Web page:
After a morning of shadow puppet rehearsal and practice at the Shaanxi Provincial Folk Art Theatre, artistic director Liang Jun announced he was taking me to DaTangXiShi. Instead of asking questions, I just nodded my head and said a quick goodbye to the puppeteers.
We jumped onto a series of buses and were dumped onto a large street next to a gigantic new building, made to look like old Xi’an. Oh no, I thought. Another tourist trap? Some people have described it as a kind of Tang Dynasty amusement park, with no rides. As we circled around the complex, we came into contact with everything from food stalls to an international museum expo to an outdoor stage featuring Tang Dynasty dancing and music.
I trailed Liang Jun as he walked briskly past everything and back into a quieter area. We spotted a sign for YuTian WenHua, YuTian Culture, and slipped inside the building. Two floors of workshops, galleries and shops featuring Tang Dynasty goodies. As Liang Jun and I browsed through one of the stores, we both heard a burst of drums and banging and turned on our heels to see what was playing. What we found was a decent sized restaurant with an equally decent sized stage featuring very traditional peasant music from Shaanxi province. It’s the very music, indeed the same songs, I had heard while studying in the countryside in 2008.
Alongside an animated crowd, we watched the musicians finish and the shadow puppeteers start. The first bundle of puppet shows were new; colorful, cute, well executed and accompanied by lovely music. Dancers with fans, on little tippy toes, cute little girls in pigtails doing leaps in tandem, and happy dragons passing a circus ball back and forth. All a joy to watch.
However, they saved the best for last.
During the short transition to the final presentation, they brought the screen forward, pulled the curtains in a bit and dimmed the lights. The shadow puppet light went from 20 fluorescent tubes to a single light source.
The music began suddenly with a series of explosive symbol clangs, whiny, twangy erhu and bahu notes and a high-pitched male voice. To anyone unfamiliar with the clamor, it can be grating. To others, it’s a refreshing kick in the shorts. This is old style, folks.
The curtain opened and it was something so familiar. I had seen this show a few times during my first apprenticeship in HuaXian county. I felt at home. The puppets are smaller and their design is infinitely more complex. One puppeteer puppets the entire show, supported by one singer and three musicians.
The show ended in just over ten minutes and the puppeteers came out to receive their applause. And would you believe it? I know these guys!
The YuTian company in HuaXian has joined with the Xi’an branch and the troupe has been transplanted to the city for daily performances. What a joyful reunion it was.
The rest of the evening continued to bring good surprises. As we toured the rest of the space, I was shown to the shadow puppetry wing – an area of he building dedicated to shadow puppet design, cutting, painting, stringing, history, etc. This is all open to the public, six days a week. Again, my leather cutting friends from HuaXian were there. In my excitement, I unconsciously went in for hugs, only to remember too late that Chinese people aren’t so thrilled about them.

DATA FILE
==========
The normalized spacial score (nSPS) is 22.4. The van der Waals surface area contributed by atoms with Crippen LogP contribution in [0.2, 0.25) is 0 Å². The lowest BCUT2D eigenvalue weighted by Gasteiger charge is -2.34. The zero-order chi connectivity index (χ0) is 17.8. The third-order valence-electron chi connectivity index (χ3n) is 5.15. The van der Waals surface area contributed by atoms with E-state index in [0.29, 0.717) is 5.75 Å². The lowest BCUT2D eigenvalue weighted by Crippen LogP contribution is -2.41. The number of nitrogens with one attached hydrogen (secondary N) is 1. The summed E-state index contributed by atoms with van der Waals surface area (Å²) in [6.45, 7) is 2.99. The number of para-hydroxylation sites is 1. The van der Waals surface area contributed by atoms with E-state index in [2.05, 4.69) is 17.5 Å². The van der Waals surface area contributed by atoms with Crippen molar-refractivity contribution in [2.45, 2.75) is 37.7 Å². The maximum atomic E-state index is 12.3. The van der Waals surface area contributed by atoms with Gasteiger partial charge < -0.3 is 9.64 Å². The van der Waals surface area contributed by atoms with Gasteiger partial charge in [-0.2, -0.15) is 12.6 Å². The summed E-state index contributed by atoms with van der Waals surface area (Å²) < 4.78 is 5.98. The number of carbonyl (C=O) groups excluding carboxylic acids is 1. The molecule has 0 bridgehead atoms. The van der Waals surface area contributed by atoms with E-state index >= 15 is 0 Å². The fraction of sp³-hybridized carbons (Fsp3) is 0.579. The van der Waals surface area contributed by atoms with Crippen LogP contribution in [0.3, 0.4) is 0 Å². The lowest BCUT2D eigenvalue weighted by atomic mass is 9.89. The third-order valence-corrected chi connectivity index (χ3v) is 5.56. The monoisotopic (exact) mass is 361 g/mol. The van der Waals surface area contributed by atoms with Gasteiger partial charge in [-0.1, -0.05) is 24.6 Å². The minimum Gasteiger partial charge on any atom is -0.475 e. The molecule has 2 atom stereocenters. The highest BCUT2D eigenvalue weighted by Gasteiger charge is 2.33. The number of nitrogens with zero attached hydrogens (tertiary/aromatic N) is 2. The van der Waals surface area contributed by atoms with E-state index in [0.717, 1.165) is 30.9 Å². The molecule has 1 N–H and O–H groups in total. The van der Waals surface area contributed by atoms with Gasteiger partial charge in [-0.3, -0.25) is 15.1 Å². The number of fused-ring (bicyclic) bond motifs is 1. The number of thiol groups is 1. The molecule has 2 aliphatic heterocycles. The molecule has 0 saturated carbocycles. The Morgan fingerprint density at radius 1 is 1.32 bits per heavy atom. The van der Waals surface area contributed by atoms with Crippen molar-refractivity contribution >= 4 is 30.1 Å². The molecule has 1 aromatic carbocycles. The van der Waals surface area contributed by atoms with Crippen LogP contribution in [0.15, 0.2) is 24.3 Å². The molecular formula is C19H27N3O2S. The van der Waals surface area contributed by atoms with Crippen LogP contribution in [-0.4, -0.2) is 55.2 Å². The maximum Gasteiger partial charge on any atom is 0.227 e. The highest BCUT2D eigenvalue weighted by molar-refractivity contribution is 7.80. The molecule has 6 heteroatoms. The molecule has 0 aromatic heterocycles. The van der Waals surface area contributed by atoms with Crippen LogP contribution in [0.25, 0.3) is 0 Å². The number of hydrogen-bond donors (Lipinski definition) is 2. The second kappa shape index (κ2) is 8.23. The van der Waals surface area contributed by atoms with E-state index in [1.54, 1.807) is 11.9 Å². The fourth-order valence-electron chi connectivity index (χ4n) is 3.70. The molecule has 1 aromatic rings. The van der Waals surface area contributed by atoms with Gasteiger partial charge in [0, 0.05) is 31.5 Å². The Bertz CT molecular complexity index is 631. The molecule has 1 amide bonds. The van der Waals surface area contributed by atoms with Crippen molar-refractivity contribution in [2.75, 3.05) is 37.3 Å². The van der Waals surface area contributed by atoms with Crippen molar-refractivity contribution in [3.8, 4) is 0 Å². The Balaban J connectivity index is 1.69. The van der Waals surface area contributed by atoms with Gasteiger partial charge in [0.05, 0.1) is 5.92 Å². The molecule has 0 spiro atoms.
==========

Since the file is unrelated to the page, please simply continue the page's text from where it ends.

To add to the unbelievability of it all, the night Liang Jun brought me happened to be some sort of shadow puppet kick off/reunion. Everyone from the region was there to celebrate. The ‘first knife’ cutting master (who I will be studying with!) the most famous singer (you may have seen him in ZhangYiMou’s To Live), and the owner of the place.
The “First Knife”. Shaanxi Province’s biggest shadow puppetry cutting Master. Pictured here in front of the largest piece in his display room at YuTian. The puppet stands about 12 feet high.
YuTian WenHua is just what I thought Xi’an needed. An accessible place to see and learn about shadow puppetry. The artists are the real deal and there is just enough cheese to please the less apt theatre goer.
This ain’t machine made folks. This is the real deal.
Sadly, this also signifies another stage in the transition of an old folk art. Its move from the countryside to Xi’an confirms its current status as more of a museum piece than a living, breathing art form. Right now, it also means reaching far more people, but perhaps in a more temporary way. The shadow puppet shows no longer function as a central role in a community’s happenings, but as a once a year dinnertime entertainment.
I’m taking this in positive stride. I’m well aware that without funding or a few passionate, motivated and influential people, shadow puppetry could fade away into historic obscurity. Instead a new generation of Xi’an-ites will have seen it first hand, not just heard about it from their Grandparents.
So, needless to say, if you’re anywhere near Xi’an, go. Go, go, go.
Thanks for reading~
DaTangXiShi (Tang Dynasty City): On LaoDongLu (Road) between YouyYiLu (Road) and FengQingLu (Road) in the southwest corner of Xi’an outside the city wall but inside the 2nd ring road. Ask your hotel or hostel and they can get you there.
Yutian Website: www.yutianwenhua.com
(Chinese only, although I’ve offered to help put up the English version sometime soon)